Dochters van vrouwen die tijdens de zwangerschap rookten hebben in latere jaren minder last van borstkanker.
Dit is het verrassende resultaat van een vervolgonderzoek op de oude DES-gegevens dat werd uitgevoerd door onderzoekers van het Tufts-New England Medical Center in Boston.
The reason for the finding may be connected to estrogen, which is linked to breast cancer risk.
“Clinical studies show that maternal cigarette smoking reduces pregnancy estrogen levels,” Strohsnitter, of Tufts-New England Medical Center, Boston, and colleagues write in the medical journal Epidemiology. “Women prenatally exposed to maternal cigarette smoke may, therefore, have a lower breast cancer risk.”
The team’s report is based on an analysis of data from the National Cooperative DES Adenosis project, a follow-up study that examined the health outcomes in women exposed in the womb to diethylstilbestrol (DES), a drug later found to have harmful effects.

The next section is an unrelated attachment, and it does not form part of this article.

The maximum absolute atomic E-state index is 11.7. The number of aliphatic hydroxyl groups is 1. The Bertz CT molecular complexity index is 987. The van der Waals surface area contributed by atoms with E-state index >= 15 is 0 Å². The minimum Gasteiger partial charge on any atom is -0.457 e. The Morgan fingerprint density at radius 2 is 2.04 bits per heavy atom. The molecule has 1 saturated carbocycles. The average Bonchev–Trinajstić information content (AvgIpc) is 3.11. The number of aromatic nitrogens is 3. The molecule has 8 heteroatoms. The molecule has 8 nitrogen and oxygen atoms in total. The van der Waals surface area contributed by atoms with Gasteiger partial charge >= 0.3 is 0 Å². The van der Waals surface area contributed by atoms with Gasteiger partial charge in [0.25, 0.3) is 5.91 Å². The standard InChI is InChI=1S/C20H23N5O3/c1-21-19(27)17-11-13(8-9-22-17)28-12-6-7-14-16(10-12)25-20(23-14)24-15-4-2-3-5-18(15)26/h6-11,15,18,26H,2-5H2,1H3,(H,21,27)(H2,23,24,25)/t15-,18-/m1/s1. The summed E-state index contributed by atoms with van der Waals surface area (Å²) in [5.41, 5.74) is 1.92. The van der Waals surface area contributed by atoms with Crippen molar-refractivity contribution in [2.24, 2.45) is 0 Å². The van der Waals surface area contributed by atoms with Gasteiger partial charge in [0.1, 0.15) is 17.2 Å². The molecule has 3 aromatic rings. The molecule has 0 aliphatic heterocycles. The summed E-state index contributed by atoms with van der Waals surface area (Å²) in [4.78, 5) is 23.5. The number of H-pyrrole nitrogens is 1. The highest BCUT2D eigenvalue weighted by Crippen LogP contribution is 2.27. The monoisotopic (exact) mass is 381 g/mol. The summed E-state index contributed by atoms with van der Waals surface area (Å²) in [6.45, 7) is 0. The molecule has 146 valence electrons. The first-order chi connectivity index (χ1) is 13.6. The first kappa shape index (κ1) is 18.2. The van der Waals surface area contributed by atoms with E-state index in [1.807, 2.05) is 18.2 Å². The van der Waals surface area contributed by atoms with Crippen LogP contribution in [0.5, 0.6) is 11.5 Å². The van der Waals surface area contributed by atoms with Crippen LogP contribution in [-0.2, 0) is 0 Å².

The study participant’s mothers gave information about their smoking habits during pregnancy. The investigators then compared the rates of breast cancer among some 4000 women who were or were not exposed to maternal cigarette smoke before they were born.
After adjustment for other risk factors, women exposed in the womb to cigarette smoke had approximately half the breast cancer rate as those not exposed.